A growing number of economists and analysts — and even the Wall Street firm Goldman Sachs — have speculated this year that the U.S. dollar might be on the cusp of losing its status as the dominant reserve currency for central banks around the world.
That possibility has helped to support this year’s 50% increase in prices for bitcoin, seen by many cryptocurrency investors as a hedge against a dollar devaluation.
But CoinDesk’s Omkar Godbole reported Tuesday that, according to one prominent foreign-exchange analyst, the dollar’s value could decline significantly even if the U.S. currency keeps its majority share of global central-bank reserves for the foreseeable future. As of the most recent data, the percentage is around 60%.
“Backing the dollar is the world’s biggest, deepest and the most transparent government bond market,” Marc Chandler, chief market strategist at Bannockburn Global Forex and author of the book “Making Sense of the Dollar,” told CoinDesk in a video chat on Wednesday. “I just don’t know how bitcoin can replace the greenback from that viewpoint.”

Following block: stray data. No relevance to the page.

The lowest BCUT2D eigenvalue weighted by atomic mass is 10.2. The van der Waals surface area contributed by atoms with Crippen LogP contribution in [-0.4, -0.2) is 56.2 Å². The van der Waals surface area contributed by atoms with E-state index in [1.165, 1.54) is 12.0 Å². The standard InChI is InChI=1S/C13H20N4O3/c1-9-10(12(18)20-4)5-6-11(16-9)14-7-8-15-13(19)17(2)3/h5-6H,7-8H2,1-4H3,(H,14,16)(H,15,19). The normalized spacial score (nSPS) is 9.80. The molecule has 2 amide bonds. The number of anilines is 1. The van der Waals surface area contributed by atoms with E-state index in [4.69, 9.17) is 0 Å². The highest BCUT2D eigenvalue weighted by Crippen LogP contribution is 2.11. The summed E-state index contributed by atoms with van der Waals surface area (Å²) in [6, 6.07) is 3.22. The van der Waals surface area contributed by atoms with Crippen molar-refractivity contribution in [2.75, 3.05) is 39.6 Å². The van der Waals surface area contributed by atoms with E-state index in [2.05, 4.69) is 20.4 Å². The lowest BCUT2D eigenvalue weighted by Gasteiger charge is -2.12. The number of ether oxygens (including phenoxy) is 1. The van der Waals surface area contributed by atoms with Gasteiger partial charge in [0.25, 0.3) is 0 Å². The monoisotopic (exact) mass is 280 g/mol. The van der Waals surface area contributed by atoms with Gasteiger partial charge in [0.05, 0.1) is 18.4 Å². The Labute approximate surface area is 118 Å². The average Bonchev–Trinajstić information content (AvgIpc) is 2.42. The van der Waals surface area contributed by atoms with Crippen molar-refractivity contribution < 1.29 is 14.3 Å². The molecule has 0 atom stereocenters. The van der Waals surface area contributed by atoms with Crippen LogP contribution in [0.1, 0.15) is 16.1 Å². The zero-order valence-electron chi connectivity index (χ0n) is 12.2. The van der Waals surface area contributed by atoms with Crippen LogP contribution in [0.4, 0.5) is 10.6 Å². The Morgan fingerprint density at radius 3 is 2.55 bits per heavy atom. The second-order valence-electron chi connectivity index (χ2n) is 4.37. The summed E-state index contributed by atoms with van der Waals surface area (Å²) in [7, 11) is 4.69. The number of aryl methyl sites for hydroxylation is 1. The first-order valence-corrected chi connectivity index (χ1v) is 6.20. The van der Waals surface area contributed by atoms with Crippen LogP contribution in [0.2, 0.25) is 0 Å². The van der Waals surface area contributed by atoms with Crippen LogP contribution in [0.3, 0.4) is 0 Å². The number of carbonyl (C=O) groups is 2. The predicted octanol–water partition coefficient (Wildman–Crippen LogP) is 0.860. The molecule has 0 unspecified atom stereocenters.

Bitcoin’s price bounce from Friday’s low of $10,380 looks to have stalled, and the cryptocurrency remains trapped in a contracting triangle or a narrowing price range.
Such low-volatility price consolidations often end with a violent move on either side.
Some investors may be anticipating a range breakdown, given the weekly chart MACD histogram has crossed below zero – a sign of a bearish shift in momentum.
The indicator, however, is based on backward-looking moving averages and lags prices. As such, its reliability is under question.
Besides, broader sentiment in the options market is bullish, according to three- and six-month put-call skews, which measure the cost of puts relative to calls.
Further, on-chain data shows the market is currently witnessing a bigger influx of new investors than it did at the height of the bull market frenzy in late 2017. That is a major bullish sign, according to popular analyst Willy Woo.
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